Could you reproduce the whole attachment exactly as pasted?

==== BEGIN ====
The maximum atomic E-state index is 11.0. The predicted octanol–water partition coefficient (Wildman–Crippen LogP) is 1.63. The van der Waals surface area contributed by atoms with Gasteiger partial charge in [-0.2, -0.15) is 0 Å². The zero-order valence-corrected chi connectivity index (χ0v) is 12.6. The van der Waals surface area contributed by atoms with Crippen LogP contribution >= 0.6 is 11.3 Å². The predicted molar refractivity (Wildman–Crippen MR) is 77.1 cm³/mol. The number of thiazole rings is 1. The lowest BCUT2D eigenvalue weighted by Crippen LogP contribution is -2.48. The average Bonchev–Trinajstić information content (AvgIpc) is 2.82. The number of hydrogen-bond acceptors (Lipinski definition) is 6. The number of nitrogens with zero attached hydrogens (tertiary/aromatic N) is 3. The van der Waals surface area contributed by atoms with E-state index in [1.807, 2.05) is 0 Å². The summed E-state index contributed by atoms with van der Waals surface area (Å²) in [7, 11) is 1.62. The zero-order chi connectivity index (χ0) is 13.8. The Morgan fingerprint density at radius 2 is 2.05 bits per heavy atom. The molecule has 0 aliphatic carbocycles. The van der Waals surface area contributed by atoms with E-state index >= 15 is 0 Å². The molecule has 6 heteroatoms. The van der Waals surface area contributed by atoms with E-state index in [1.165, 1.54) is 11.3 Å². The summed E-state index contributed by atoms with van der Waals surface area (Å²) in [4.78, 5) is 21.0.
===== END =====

The maximum atomic E-state index is 11.0. The predicted octanol–water partition coefficient (Wildman–Crippen LogP) is 1.63. The van der Waals surface area contributed by atoms with Gasteiger partial charge in [-0.2, -0.15) is 0 Å². The zero-order valence-corrected chi connectivity index (χ0v) is 12.6. The van der Waals surface area contributed by atoms with Crippen LogP contribution >= 0.6 is 11.3 Å². The predicted molar refractivity (Wildman–Crippen MR) is 77.1 cm³/mol. The number of thiazole rings is 1. The lowest BCUT2D eigenvalue weighted by Crippen LogP contribution is -2.48. The average Bonchev–Trinajstić information content (AvgIpc) is 2.82. The number of hydrogen-bond acceptors (Lipinski definition) is 6. The number of nitrogens with zero attached hydrogens (tertiary/aromatic N) is 3. The van der Waals surface area contributed by atoms with E-state index in [1.807, 2.05) is 0 Å². The summed E-state index contributed by atoms with van der Waals surface area (Å²) in [7, 11) is 1.62. The zero-order chi connectivity index (χ0) is 13.8. The Morgan fingerprint density at radius 2 is 2.05 bits per heavy atom. The molecule has 0 aliphatic carbocycles. The van der Waals surface area contributed by atoms with E-state index >= 15 is 0 Å². The molecule has 6 heteroatoms. The van der Waals surface area contributed by atoms with E-state index in [1.165, 1.54) is 11.3 Å². The summed E-state index contributed by atoms with van der Waals surface area (Å²) in [4.78, 5) is 21.0.